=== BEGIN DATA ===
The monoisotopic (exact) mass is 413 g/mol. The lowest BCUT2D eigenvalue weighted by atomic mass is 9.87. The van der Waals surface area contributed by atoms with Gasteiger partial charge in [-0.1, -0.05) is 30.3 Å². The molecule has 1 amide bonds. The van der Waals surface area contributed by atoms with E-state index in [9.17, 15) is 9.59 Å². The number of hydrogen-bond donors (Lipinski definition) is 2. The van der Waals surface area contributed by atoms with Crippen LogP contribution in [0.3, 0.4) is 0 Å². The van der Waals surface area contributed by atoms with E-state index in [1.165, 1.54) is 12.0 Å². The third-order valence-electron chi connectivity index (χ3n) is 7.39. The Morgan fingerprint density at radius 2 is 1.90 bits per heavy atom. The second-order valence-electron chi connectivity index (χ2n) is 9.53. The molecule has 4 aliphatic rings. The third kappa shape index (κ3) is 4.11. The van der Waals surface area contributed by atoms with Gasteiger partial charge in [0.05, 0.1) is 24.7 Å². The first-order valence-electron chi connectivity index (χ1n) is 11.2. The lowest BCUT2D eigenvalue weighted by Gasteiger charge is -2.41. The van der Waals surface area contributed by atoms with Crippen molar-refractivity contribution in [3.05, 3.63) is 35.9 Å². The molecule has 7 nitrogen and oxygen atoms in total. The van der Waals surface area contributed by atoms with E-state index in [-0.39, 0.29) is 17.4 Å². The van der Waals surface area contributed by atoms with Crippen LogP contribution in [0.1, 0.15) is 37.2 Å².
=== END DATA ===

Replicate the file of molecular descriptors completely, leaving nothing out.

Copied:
The monoisotopic (exact) mass is 413 g/mol. The lowest BCUT2D eigenvalue weighted by atomic mass is 9.87. The van der Waals surface area contributed by atoms with Gasteiger partial charge in [-0.1, -0.05) is 30.3 Å². The molecule has 1 amide bonds. The van der Waals surface area contributed by atoms with E-state index in [9.17, 15) is 9.59 Å². The number of hydrogen-bond donors (Lipinski definition) is 2. The van der Waals surface area contributed by atoms with Crippen LogP contribution in [0.3, 0.4) is 0 Å². The van der Waals surface area contributed by atoms with E-state index in [1.165, 1.54) is 12.0 Å². The third-order valence-electron chi connectivity index (χ3n) is 7.39. The Morgan fingerprint density at radius 2 is 1.90 bits per heavy atom. The second-order valence-electron chi connectivity index (χ2n) is 9.53. The molecule has 4 aliphatic rings. The third kappa shape index (κ3) is 4.11. The van der Waals surface area contributed by atoms with Gasteiger partial charge in [0.05, 0.1) is 24.7 Å². The first-order valence-electron chi connectivity index (χ1n) is 11.2. The lowest BCUT2D eigenvalue weighted by Gasteiger charge is -2.41. The van der Waals surface area contributed by atoms with Crippen molar-refractivity contribution in [3.05, 3.63) is 35.9 Å². The molecule has 7 nitrogen and oxygen atoms in total. The van der Waals surface area contributed by atoms with E-state index in [-0.39, 0.29) is 17.4 Å². The van der Waals surface area contributed by atoms with Crippen LogP contribution in [0.1, 0.15) is 37.2 Å².